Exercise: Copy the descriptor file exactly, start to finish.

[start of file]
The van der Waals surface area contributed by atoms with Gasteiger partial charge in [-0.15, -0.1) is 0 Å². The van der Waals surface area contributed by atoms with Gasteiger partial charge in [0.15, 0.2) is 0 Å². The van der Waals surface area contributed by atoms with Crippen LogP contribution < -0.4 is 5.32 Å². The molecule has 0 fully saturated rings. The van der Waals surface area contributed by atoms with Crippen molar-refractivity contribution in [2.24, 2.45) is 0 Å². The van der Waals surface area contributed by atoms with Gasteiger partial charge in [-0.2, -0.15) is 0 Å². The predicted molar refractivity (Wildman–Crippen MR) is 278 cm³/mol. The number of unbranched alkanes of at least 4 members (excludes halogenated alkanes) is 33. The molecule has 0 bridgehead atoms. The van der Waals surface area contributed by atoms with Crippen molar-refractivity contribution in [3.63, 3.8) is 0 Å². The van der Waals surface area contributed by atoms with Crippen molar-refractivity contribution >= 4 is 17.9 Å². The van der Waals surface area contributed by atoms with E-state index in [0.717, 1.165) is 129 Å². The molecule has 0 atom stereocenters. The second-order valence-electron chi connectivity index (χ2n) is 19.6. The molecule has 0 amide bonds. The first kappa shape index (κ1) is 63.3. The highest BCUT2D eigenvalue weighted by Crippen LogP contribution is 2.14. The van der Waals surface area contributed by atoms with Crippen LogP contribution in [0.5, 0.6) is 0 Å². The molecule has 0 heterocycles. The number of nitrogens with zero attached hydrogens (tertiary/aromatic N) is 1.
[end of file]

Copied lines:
The van der Waals surface area contributed by atoms with Gasteiger partial charge in [-0.15, -0.1) is 0 Å². The van der Waals surface area contributed by atoms with Gasteiger partial charge in [0.15, 0.2) is 0 Å². The van der Waals surface area contributed by atoms with Crippen LogP contribution < -0.4 is 5.32 Å². The molecule has 0 fully saturated rings. The van der Waals surface area contributed by atoms with Crippen molar-refractivity contribution in [2.24, 2.45) is 0 Å². The van der Waals surface area contributed by atoms with Gasteiger partial charge in [-0.2, -0.15) is 0 Å². The predicted molar refractivity (Wildman–Crippen MR) is 278 cm³/mol. The number of unbranched alkanes of at least 4 members (excludes halogenated alkanes) is 33. The molecule has 0 bridgehead atoms. The van der Waals surface area contributed by atoms with Crippen molar-refractivity contribution in [3.63, 3.8) is 0 Å². The van der Waals surface area contributed by atoms with Crippen molar-refractivity contribution >= 4 is 17.9 Å². The van der Waals surface area contributed by atoms with E-state index in [0.717, 1.165) is 129 Å². The molecule has 0 atom stereocenters. The second-order valence-electron chi connectivity index (χ2n) is 19.6. The molecule has 0 amide bonds. The first kappa shape index (κ1) is 63.3. The highest BCUT2D eigenvalue weighted by Crippen LogP contribution is 2.14. The van der Waals surface area contributed by atoms with Crippen LogP contribution in [0.5, 0.6) is 0 Å². The molecule has 0 heterocycles. The number of nitrogens with zero attached hydrogens (tertiary/aromatic N) is 1.